Lifestyle & Human Interest

Mom Issues Grave Warning About Vaping After Daughter's Trip to College Turns into Hospital Visit


A mother is warning other parents after her daughter suffered a nearly fatal illness as a result of a vaping habit. The 18-year-old is just the latest in a string of reported illnesses and even death related to e-cigarettes.

In August, Ruby Johnson and her husband started their drive to Colorado to take their youngest daughter, Piper, to college for her freshman year.

But the family never reached their destination.

“As we began our drive, Piper was coughing and mentioned that it hurt to take a deep breath,” Johnson wrote in a Facebook post.

The family kept driving until the teenager’s symptoms became more severe.

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Finally, they stopping at an urgent care clinic.

“We seriously thought this would be a quick visit,” Johnson explained. “That she possibly had bronchitis and she’d be fixed up quick and moving into her dorm the next day… that isn’t at all what happened.”

A CT scan revealed that Piper had “diffuse pneumonia.” Worse still, the illness was not contained to one lobe of the lungs but was spread out and quickly worsening.

The severe symptoms continued as doctors administered oxygen, antibiotics, pain medication and a diuretic in an effort to keep the young woman’s lungs clear of fluid.

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Piper “couldn’t even get up to go to the bathroom without all her alarms screaming because her oxygen saturation would dip,” Johnson said. “It became clear we weren’t moving her in. In fact, we weren’t leaving the hospital at all that day. Or any day soon.”

The illness continued to run its course as Piper’s doctor researched possible causes. Eventually, it became clear that the symptoms were likely a result of Piper’s vaping habit.

“The nurses and I had to wear masks to protect us from whatever virus or bacteria had begun to literally wreak havoc on her body,” Johnson said. “She cried to her nurse that it hurt too bad to take a breath.”

As she watched her daughter suffer, Johnson knew she had to warn other parents about the dangers of e-cigarettes.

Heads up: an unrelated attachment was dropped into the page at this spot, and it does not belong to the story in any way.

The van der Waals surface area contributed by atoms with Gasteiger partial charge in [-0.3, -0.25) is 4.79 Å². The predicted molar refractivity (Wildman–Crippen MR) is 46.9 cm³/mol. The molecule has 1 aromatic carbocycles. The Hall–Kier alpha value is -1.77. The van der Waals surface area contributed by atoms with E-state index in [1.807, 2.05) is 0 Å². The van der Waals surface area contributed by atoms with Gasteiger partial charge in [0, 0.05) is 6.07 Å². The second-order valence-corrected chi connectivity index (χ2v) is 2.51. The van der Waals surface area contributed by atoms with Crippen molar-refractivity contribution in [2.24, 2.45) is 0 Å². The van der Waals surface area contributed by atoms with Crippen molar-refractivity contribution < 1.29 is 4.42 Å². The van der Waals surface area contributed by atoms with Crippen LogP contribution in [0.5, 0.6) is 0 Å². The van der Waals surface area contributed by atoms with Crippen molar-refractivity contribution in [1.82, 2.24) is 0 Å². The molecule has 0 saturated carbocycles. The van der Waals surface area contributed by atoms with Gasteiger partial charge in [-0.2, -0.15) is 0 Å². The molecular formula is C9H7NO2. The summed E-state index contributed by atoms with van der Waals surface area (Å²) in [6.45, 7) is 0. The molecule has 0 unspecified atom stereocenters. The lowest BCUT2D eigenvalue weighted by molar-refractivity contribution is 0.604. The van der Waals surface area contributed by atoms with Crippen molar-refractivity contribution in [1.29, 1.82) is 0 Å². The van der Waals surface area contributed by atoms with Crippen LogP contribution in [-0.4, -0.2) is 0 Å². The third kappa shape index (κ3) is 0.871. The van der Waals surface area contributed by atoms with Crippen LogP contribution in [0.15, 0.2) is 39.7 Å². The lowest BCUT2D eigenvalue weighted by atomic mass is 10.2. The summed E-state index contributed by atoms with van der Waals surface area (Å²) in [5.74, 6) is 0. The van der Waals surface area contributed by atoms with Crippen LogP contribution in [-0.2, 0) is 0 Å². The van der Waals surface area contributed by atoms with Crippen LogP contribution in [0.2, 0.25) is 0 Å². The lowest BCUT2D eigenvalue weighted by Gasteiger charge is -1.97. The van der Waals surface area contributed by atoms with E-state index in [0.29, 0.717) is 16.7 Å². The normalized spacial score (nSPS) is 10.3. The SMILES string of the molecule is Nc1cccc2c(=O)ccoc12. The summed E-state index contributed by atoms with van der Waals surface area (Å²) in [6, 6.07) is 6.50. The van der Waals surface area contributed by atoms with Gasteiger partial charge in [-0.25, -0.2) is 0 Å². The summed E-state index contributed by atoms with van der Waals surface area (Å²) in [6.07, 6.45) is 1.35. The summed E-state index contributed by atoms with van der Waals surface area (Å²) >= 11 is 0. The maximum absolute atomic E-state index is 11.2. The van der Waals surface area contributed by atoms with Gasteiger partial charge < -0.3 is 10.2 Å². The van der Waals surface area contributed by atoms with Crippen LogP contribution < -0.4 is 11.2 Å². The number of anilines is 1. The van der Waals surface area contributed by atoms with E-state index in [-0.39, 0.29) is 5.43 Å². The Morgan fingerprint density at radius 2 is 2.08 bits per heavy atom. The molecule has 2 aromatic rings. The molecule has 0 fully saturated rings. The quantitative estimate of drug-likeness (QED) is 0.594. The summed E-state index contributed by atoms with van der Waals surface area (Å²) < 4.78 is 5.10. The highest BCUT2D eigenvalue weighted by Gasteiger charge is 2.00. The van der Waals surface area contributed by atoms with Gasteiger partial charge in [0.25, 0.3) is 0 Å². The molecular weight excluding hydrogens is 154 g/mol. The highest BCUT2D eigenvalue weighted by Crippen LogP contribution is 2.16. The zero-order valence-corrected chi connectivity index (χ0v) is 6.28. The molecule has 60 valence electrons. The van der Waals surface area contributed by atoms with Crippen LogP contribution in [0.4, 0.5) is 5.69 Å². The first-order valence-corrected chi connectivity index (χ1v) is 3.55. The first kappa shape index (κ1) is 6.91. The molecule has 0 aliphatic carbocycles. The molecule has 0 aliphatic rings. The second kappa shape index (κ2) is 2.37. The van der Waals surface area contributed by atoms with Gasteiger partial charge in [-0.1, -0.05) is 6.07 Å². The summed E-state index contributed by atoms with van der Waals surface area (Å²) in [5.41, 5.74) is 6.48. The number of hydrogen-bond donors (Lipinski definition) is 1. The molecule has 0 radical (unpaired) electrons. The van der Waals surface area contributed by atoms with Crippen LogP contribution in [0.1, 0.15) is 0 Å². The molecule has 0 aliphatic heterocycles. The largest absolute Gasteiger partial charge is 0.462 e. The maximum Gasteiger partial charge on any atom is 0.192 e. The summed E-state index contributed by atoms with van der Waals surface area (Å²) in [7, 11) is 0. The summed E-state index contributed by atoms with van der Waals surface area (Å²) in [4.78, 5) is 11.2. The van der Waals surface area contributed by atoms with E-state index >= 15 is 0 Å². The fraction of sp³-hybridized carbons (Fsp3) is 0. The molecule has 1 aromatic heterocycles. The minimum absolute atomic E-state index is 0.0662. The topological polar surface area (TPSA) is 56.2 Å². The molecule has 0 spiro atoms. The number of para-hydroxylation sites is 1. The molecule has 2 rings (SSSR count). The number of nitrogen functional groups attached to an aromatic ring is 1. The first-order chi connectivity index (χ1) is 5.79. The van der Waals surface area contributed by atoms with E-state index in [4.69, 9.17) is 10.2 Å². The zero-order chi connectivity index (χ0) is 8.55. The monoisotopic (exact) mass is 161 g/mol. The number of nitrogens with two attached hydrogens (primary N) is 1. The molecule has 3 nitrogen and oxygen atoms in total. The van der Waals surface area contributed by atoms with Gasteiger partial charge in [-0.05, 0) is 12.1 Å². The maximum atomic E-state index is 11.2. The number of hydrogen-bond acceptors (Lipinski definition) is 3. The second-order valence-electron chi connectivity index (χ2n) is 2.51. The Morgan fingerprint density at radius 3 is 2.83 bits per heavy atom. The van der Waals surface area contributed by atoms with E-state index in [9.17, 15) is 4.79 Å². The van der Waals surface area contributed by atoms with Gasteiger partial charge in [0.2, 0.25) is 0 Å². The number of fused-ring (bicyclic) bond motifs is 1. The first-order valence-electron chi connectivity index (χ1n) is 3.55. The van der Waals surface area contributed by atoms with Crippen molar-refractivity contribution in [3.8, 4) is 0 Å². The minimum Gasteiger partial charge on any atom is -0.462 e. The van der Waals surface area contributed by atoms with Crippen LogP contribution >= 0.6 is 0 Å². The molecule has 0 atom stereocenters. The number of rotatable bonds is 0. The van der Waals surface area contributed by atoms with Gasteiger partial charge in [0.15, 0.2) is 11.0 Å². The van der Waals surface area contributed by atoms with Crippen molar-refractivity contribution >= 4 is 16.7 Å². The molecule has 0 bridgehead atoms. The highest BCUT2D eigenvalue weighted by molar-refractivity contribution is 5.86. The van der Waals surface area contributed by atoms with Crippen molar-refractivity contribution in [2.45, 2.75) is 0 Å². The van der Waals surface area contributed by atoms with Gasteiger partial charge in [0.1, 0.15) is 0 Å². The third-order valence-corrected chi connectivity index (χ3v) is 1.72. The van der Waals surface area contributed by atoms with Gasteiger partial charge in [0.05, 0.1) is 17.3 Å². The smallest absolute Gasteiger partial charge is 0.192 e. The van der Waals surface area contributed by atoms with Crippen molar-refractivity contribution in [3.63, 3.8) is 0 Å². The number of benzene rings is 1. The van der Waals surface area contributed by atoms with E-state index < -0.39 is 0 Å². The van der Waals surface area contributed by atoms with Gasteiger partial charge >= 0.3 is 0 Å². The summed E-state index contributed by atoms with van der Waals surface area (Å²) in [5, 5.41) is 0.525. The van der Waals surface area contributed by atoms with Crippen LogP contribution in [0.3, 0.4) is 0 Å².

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“I ask the questions, I stay current on the dangers out there. But PARENTS- your kids will make bad choices. It will happen,” Johnson warned. “And I’m not going to keep silent. Because God didn’t give me a big mouth for nothing and you always have the opportunity to turn your MESS into your MESSAGE.”

“How does a healthy 18 year old become a VERY sick patient whose oxygen needs just keep increasing? VAPING. That’s how,” she continued. “She became Colorado’s first confirmed case of what was called a ‘sudden and severe lung illness due to vaping.'”

The Centers for Disease Control released an advisory on Friday in response to the recent influx of vaping-related illnesses. Vaping is most popular among young adults and children as young as middle school age.

“As of August 27, 2019, 215 possible cases have been reported from 25 states, and additional reports of pulmonary illness are under investigation,” the advisory said.

At least one adult in Illinois died recently after using an e-cigarette, the report stated.

“Both the U.S. Centers for Disease Control and Prevention and the U.S. Food and Drug Administration are working tirelessly to investigate the distressing incidents of severe respiratory disease associated with use of e-cigarette products,” CDC Director Robert R. Redfield and Acting FDA Commissioner Ned Sharpless wrote in their joint statement.

Piper Johnson was released from the hospital and is set to make a full recovery. Her parents credit her survival to God, as well as the doctors and nurses who worked tirelessly to save their daughter’s life.

“Her lung doctor told us, he fears that had we waited one more day she’d have been unresponsive on a ventilator,” Johnson wrote, adding, “[I] truly believe that God held us on this journey and I’m sending up prayers of gratitude for this outcome. Now, she is calling for action, begging other parents to educate and protect their children.

“We are failing our kids here. They are being wooed by an industry that has zero regard for their safety and health and the departments that are designed to protect them ARE. NOT. DOING. IT. Nobody is going to protect them if we don’t.”

“Do your research. Talk to your kids. Talk to their friends. Talk until you’re out of breath,” she wrote. “Or they just might be.”

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Laura Stewart was an associate story editor and news and lifestyle contributor for The Western Journal.
Laura Stewart was an associate story editor and news and lifestyle contributor for The Western Journal.
Phoenix, AZ